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Suppose we want to quantify the extent to which $v$ is between $s$ and $t$. There could be a few ways. One way to describe that extent is the probability of passing through $v$ if we want to reach from $s$ to $t$ by a randomly-selected shortest path. Assuming each shortest path is selected with equal probability, we will get $\frac{\sigma_{st}(v)}{\sigma_{... 3 However it doesn't seem to me that the formula calculates what is defined. The formula is right. The betweenness centrality is a value in an interval$[0, \ldots, 1]$. Thus, if the betweenness centrality of node$v$is equal to$1$, then all shortest paths between two nodes of this graph pass through$v$. I will explain the correctness of this summation ... 3 Okay, this is my approach to this problem. I think the key concept here is the clustering coefficient$c$. The value of$c$is denotes how likely it is that two nodes are connected by an edge, if the have a common neighbor. In SN-friendship graphs the clustering coefficient is usually high compared to classical random graph models, such as Erdös-Rényi. What ... 3 My metric of choice would be the communication by direct message. However, this metric is hard to come by since measuring it requires the user's consent. I do not think that using similar hashtags or terms has any say over friendship. People tend to adjust to the language they read and do not require personal bonding to do so. I think mentions are a good ... 3 The conference paper "StackOverflow and GitHub: associations between software development and crowdsourced knowledge" looked at the correlation between activity on StackOverflow and GitHub for users who have accounts on both. From the abstract: In this paper we investigate the interplay between StackOverflow activities and the development process, ... 3 You may want to have a look at the block two-level Erdos-Renyi model (BTER). The usual preferential attachment mechanism for generating scale-free networks doesn't capture the clustering coefficient right, and small-world networks aren't scale-free; the BTER model can capture both scale-free and clustering behavior. I think they have some way to make it work ... 3 If you want to find cliques, or quasi-cliques, don't expect non-overlapping communities, as their definitions imply that there might be overlap between clusters. When it comes to community detection or clustering, you need to make a formal definition of a community or cluster (in this case it is a clique). There are two types of definitions: Non-... 3 yes, social networks have a simple (graph) connectivity property in many or most cases/ situations/ contexts (such as "friend" connections on a social network like Facebook etc), but also a weighted property of the graph in various other situations. a common aspect of this now measured is widely/ generally referred to as the influence of the "friendship". ... 3 For your first question, an empty graph becomes connected roughly when$n\log n$random edges are inserted into it, in a way quantified in Erdős and Rényi's fundamental paper On the evolution of random graphs, and recounted in textbooks on random graphs. Your second question is not stated precisely and so is difficult to answer. 2 Simulating random graphs with tunable clustering is non-trivial. One method is that described by Newman. As you say there are various (conflicting) definitions of 'clustering coefficient'. Check the paper and see if it corresponds to yours. In any case you will need to compute an appropriate 'triangle corner' distribution. Then to simulate the graph with ... 2 As far as I know, clustering coefficient determines the degree to which nodes in the graph tend to cluster together, and the degree shows how individuals behave for choosing their neighbors. I usually use GTgraph to generate random graphs. You may use Erdos-Reyni graphs if the degree distribution matters or use SSCA graphs if you are looking for cliques and ... 2 While the algorithm doesn't know the graph, when you are analyzing the performance of the algorithm on a graph, you do know the graph. For a similar example, take the egg dropping puzzle. In this puzzle, the algorithm doesn't know the value of$T$, but when analyzing the algorithm, you are allowed to use the value of$T$; indeed, otherwise it's not clear ... 2 Sure, of course. You can define a matrix to contain whatever numbers you want it to contain. There's nothing that prevents you. The real question is whether the result has the properties you want it to have, but since you haven't listed any properties, there's nothing to answer here. 2 Another heuristic idea: Find a long shortest path, and pick the vertex halfway along it. Pick a vertex and run BFS from it. For some small$k$, take the$k$furthest vertices from the original vertex that the BFS determines, and repeat the process on each of them, keeping the$k$overall furthest vertices each time. Repeat a few times. If the graph is a ... 1 After a bit of reading through literature I've come upon "closeness centrality" which is the reciprocal of what I'm calculating (mean distance, which they call "farness" in the article). But I still haven't found any algorithms for finding the "closeness center" (node with maximum closeness centrality) that is faster than$O(N^2)$. As a heuristic, I have ... 1 Certainly it is possible. For example, in the following study the Indian railway network was analyzed. Small-world properties of the Indian railway network. Parongama Sen, Subinay Dasgupta, Arnab Chatterjee, P. A. Sreeram, G. Mukherjee, and S. S. Manna. Phys. Rev. E 67, 036106 – 2003 In another study, the Chinese railway network was considered. W. Li, ... 1 Assuming for the moment that the two types of person are distinct, your graph is (directed) bipartite, so it makes more sense to store it as a matrix whose rows correspond to people with fishing rights, and whose columns correspond to fishermen. If a person can function in both roles, you can think of their two personas as distinct, i.e., have a row and a ... 1 The problem can be reduced to finding "sources" (opposite of "sinks", nodes with in-degree zero) in the graph. Suppose there is an optimal solution in which$B$is one of the chosen nodes and there is an edge$A\rightarrow B$. Then we can put$A$instead of$B$in the solution and still cover the whole graph ($A$can reach$B\$, so it can reach all the nodes ...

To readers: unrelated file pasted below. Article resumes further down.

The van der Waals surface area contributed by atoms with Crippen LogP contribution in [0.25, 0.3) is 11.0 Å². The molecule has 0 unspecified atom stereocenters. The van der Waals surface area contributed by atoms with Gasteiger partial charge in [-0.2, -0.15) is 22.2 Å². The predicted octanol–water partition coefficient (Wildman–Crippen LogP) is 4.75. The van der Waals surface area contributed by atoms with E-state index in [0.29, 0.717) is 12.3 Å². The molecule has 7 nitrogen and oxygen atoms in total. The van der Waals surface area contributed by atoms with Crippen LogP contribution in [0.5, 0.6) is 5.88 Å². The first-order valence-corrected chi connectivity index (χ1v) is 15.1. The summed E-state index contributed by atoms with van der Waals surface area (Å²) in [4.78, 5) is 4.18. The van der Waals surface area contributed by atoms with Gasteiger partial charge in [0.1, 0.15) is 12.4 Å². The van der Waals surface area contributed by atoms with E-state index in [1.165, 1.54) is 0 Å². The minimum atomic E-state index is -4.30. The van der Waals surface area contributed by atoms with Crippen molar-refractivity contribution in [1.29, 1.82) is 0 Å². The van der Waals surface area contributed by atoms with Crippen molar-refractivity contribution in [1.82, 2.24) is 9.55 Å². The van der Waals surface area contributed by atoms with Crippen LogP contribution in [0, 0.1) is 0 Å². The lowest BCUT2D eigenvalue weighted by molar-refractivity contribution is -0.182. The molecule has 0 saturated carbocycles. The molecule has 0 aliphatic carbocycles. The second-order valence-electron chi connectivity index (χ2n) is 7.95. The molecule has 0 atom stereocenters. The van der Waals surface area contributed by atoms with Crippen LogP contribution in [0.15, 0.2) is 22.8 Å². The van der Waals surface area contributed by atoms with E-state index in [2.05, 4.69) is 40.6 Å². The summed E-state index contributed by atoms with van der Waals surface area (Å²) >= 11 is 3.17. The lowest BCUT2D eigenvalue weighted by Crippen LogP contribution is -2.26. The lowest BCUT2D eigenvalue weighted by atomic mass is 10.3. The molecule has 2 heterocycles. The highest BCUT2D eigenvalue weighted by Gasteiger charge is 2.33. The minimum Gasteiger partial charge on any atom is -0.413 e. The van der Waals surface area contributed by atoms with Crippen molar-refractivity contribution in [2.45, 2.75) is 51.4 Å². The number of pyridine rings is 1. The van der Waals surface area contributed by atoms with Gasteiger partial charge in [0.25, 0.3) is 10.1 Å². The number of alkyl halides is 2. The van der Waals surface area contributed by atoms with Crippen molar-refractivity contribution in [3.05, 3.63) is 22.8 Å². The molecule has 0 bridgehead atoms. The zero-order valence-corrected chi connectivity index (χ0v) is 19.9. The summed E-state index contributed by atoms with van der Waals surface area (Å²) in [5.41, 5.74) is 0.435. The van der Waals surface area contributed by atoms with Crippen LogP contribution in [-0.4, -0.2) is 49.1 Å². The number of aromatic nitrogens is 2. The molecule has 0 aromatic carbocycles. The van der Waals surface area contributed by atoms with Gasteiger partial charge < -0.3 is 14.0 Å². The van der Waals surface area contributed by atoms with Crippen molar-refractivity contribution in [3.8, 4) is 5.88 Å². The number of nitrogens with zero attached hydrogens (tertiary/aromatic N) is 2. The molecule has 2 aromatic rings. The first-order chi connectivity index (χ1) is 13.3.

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What you want to do is make some form of graph. Your nodes could be users on Twitter, or posts, actions, etc. I would recommend a weighted digraph with multiple edges allowed (though you could just represent this by summing the weights of multiple edges). You want your edges to be something which indicates a link between these two people, such as mentioning ...